Out our back doors, animals and plants are doing amazing things and communicating and interacting via means we are only beginning to understand, as Nancy Lawson, the founder of The Humane Gardener, explains in her new book. Nancy returns to the podcast this week to discuss this “Wildscape” and how research is uncovering the surprising ways that human activity interrupts the natural world.
Nancy blogs at HumaneGardener.com and previously worked for the Humane Society of the United States as a magazine editor and vice president of content. She became interested in gardening and native plants during her time with the Humane Society and continues to write a column on ways we can be friendlier stewards of land for the Humane Society’s magazine, All Animals. She published “The Humane Gardener: Nurturing a Backyard Habitat for Wildlife” in 2017, and just last month released “Wildscape: Trilling Chipmunks, Beckoning Blooms, Salty Butterflies, and other Sensory Wonders of Nature.”
Nancy has been a writer ever since she was a little kid, which explains why she’s so good at it. It’s fascinating just how much Nancy is able to write just from what she has observed in her own yard, and she brings in relevant stories from around the world to help explain the wildlife behaviors she’s noticed.
I love the way Nancy sets the stage in the introduction to her book:
“Your outdoor surroundings are a vibrant universe, a place where many languages are spoken, sometimes in sensory alphabets we humans have hardly even begun to decipher. It’s swirling with hidden messages: ephemeral molecules spelling out an invitation or piecing together a cry for help. Ultrasound clicks you can’t hear and ultraviolet colors you can’t see. Calls of alarm, distress, defense, and companionship that reach your ears but require a translator to decode.
If you treat the local environment like the homeland it’s meant to be, you’ll be exposed to more cultures and ideas and ways of life than if you visited with people from every country in the world.”
There is so much right outside our backdoor and our front door if we just take the time to stop and look and listen, and as gardeners, we need to be more aware of how we’re encroaching on the habitat of the creatures we coexist with.
“Your space can be different once you stop trying so hard to defend its borders and start looking at the world from the perspective of other beings who live there,” Nancy says.
Before proceeding any further, I’d also like to pause to remind you that I also have a new book out, “The Vegetable Gardening Book: Your complete guide to growing an edible organic garden from seed to harvest.” This book has insider tips and new-to-you information that will help you step up your gardening game and tackle challenges.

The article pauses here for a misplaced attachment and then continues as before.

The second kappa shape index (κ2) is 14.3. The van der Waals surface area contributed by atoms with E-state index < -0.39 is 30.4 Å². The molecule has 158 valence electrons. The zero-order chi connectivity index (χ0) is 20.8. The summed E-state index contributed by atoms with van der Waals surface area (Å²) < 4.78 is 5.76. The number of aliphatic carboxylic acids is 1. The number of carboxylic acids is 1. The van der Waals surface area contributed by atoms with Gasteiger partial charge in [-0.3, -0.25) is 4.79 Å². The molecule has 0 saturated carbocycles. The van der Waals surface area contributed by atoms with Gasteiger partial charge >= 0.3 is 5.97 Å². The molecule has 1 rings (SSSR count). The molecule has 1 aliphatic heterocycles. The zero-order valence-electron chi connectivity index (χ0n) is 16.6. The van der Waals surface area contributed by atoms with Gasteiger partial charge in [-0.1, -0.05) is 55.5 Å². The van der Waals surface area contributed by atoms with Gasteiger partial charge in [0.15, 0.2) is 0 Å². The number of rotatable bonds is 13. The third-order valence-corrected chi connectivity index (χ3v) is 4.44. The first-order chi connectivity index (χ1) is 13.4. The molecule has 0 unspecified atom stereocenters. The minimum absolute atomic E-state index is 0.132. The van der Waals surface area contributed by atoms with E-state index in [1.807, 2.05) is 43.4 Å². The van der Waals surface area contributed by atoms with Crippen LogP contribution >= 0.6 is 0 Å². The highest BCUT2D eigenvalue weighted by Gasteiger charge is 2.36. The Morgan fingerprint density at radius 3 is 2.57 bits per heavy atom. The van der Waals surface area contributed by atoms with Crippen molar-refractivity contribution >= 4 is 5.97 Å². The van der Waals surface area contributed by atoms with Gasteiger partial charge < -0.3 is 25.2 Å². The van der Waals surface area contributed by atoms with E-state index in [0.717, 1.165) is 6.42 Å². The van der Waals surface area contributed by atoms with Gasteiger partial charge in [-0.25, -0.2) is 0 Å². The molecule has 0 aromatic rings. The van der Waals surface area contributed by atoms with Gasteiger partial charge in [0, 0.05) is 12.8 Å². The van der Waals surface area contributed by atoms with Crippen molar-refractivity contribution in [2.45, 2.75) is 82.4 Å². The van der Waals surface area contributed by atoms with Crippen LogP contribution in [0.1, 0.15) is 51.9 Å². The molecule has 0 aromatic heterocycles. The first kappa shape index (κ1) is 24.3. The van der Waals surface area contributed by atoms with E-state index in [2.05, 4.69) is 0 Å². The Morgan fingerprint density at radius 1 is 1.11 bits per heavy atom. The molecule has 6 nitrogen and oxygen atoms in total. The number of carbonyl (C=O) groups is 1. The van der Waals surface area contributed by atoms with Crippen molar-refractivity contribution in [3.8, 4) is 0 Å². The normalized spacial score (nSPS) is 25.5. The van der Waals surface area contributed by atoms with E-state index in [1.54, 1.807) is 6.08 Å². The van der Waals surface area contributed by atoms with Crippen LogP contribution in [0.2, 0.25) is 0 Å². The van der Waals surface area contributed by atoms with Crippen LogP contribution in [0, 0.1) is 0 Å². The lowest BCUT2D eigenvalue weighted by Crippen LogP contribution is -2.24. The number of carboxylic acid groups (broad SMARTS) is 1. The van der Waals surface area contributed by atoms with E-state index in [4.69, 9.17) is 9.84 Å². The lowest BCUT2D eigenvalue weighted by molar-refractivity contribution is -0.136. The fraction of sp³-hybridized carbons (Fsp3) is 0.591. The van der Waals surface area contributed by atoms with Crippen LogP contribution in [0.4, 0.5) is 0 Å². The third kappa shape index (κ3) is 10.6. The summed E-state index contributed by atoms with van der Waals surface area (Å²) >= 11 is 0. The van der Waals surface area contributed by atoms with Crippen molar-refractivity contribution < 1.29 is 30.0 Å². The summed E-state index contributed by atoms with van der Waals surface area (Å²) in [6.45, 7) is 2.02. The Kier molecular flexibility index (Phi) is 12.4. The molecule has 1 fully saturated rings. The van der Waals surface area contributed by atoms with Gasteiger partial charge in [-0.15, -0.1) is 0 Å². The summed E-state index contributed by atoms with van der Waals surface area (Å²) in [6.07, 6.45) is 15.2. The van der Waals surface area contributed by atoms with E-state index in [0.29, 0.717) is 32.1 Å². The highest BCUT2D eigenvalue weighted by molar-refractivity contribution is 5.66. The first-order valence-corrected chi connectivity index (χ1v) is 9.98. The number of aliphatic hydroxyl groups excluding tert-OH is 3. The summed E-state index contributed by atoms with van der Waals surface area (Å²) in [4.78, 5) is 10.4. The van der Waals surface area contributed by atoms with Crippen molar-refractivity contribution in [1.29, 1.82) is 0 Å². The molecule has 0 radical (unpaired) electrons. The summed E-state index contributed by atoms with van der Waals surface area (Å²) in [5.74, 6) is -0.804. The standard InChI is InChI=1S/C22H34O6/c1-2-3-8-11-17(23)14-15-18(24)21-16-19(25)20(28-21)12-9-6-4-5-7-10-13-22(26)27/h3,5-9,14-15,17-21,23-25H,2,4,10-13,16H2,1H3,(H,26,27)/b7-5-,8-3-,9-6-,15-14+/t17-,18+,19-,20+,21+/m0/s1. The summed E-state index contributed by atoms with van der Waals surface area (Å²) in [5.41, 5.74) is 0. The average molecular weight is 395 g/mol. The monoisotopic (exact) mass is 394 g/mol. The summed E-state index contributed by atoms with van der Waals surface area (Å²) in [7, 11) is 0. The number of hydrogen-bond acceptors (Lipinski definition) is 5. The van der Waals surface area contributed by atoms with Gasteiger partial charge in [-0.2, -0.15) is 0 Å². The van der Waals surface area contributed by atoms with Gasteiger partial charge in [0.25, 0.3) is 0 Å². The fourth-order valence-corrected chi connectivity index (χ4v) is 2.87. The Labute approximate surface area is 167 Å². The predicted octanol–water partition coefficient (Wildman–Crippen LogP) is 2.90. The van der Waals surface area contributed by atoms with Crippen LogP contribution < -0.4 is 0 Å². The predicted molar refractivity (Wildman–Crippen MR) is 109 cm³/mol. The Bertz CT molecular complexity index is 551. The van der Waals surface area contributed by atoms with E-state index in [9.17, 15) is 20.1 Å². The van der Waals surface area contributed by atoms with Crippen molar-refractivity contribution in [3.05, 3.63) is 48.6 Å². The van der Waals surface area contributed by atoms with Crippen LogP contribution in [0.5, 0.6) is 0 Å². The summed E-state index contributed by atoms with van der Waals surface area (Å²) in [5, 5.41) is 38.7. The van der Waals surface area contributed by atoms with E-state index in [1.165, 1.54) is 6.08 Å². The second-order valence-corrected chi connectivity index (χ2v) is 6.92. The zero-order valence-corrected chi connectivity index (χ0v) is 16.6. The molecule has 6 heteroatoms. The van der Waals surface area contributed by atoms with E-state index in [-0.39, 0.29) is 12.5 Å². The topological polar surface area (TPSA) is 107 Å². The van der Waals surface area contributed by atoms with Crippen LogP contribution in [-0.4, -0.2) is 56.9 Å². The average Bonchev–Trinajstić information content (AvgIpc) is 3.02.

Gardening for Wildlife Senses
“I’ve been complaining about things like leaf blowers for decades now, and I think my friends just were putting up with it for a while until it finally got so chronic for them too,” Nancy says.
It took a while for people to catch on about how damaging leaf blowers, lawnmowers, string trimmers and other machines with loud engines can be to wildlife. “More people understand now,” she says.
It was her husband, Will Heinz, a cancer scientist, who gave Nancy the idea to write a book not just on noise and hearing, but on all five senses. There are all these books about gardening for the human senses, like fragrant flowers and night-bloomer flowers, so, he suggested, why not write something on gardening for wildlife senses?
Nancy says Will understands her need to explore and learn everything about a particular thing because he’s also very curious about a range of topics.
“There are so many organisms that we’ll never even know are there, that haven’t even been studied, that no one knows even exists, even in our own spaces,” Nancy says. “And the ones we do think we know, we really don’t.”
In researching her book, she observed animal behaviors that she figured someone must know something about and the reasons behind them, but she discovered that, in some cases, no one’s asked the question yet.
“It’s just sort of like an ongoing mystery that hasn’t been funded for studies,” she said.
But something positive that Nancy learned is how many discoveries individuals can make by exploring their own yards and habitat.
“You don’t have to be an expert in a given area,” she says. “You kind of become an expert by exploring and reading and asking questions. And science tells us so much, but science only knows so much. And so following your heart, your intuition, mingling the two, I think is really important to a better understanding of the world around us.”
Butterfly Frass Flinging
Martha Weiss, Georgetown scientist who Nancy spoke to for her book, had studied silver-spotted skipper caterpillars, which also shoot their frass fast and far. Weiss told her that the caterpillars do so to avoid predation by northern paper wasps.